C++ rules for special member functions

C++ has several special member functions that are defined by the compiler even if not defined by the user. These special member functions are the default constructor, the copy constructor, the copy assignment operator, the move constructor, the move assignment operator, and the destructor. However, there are many rules for what is defined and in which circumstances. For instance, if no special member function is defined by the user then all of them are implicitly defined by the compiler. On the other hand, if a copy constructor or copy assignment operator is defined by the user, then the move constructor and move assignment operator are not defined by the compiler. To make it easier to comprehend all the rules, the following table describes what is defined by the compiler based on what is defined by the user.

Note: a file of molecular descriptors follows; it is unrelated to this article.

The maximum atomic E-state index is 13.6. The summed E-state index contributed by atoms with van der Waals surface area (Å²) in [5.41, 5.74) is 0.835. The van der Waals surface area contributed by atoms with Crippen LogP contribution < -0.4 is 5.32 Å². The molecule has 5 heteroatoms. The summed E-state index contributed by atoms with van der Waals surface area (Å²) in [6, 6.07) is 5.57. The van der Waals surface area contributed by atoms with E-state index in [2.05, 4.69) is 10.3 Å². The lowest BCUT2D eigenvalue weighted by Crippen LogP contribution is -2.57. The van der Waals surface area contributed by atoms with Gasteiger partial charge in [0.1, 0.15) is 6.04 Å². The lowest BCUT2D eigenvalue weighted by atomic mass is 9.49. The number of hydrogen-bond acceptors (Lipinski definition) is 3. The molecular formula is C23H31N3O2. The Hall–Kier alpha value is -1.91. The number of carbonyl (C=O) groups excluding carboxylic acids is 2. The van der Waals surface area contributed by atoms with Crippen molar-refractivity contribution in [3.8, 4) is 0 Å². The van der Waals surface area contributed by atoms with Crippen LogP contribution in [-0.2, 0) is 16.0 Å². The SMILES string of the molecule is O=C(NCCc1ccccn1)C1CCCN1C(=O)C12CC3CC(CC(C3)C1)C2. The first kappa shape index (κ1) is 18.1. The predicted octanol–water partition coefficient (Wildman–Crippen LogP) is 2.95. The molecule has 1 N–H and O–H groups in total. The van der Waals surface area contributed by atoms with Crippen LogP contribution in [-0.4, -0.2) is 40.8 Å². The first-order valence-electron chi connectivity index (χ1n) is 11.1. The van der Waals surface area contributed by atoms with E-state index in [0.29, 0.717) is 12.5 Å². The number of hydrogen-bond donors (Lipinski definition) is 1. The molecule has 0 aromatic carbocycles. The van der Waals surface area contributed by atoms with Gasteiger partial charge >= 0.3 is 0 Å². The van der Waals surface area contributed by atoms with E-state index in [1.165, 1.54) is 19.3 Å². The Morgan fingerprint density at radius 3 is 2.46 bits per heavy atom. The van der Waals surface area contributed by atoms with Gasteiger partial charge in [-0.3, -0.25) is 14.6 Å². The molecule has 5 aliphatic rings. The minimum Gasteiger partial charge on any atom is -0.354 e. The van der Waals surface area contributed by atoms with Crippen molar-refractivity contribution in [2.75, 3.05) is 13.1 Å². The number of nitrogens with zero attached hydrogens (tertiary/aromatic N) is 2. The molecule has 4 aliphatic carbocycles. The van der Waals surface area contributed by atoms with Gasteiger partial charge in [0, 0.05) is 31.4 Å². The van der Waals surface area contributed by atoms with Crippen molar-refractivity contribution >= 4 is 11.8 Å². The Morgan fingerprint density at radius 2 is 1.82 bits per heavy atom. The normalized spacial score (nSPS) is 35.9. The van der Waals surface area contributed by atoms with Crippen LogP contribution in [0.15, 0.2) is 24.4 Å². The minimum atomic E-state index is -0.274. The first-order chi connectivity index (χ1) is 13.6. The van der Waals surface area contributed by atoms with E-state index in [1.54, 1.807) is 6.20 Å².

Default constructor Copy constructor Copy operator= Move constructor Move operator= Destructor
Nothing YES YES YES YES YES YES
Any constructor NO YES YES YES YES YES
Default constructor NO YES YES YES YES YES
Copy constructor NO NO YES NO NO YES
Copy operator= YES YES NO NO NO YES
Move constructor NO DELETED DELETED NO NO YES
Move operator= YES DELETED DELETED NO NO YES
Destructor YES YES YES NO YES NO

In the table above, on the horizontal, we have the special member functions that the compiler defines and on the vertical the functions the user may define. You should read the table as follows:

YES the special member function is defined by the compiler
NO the special member function is not defined by the compiler
NO the special member function is not defined by the compiler since it is defined by the user
YES the special member function is defined by the compiler but this is deprecated and may be removed in the future
DELETED the special member function is defined by the compiler as deleted

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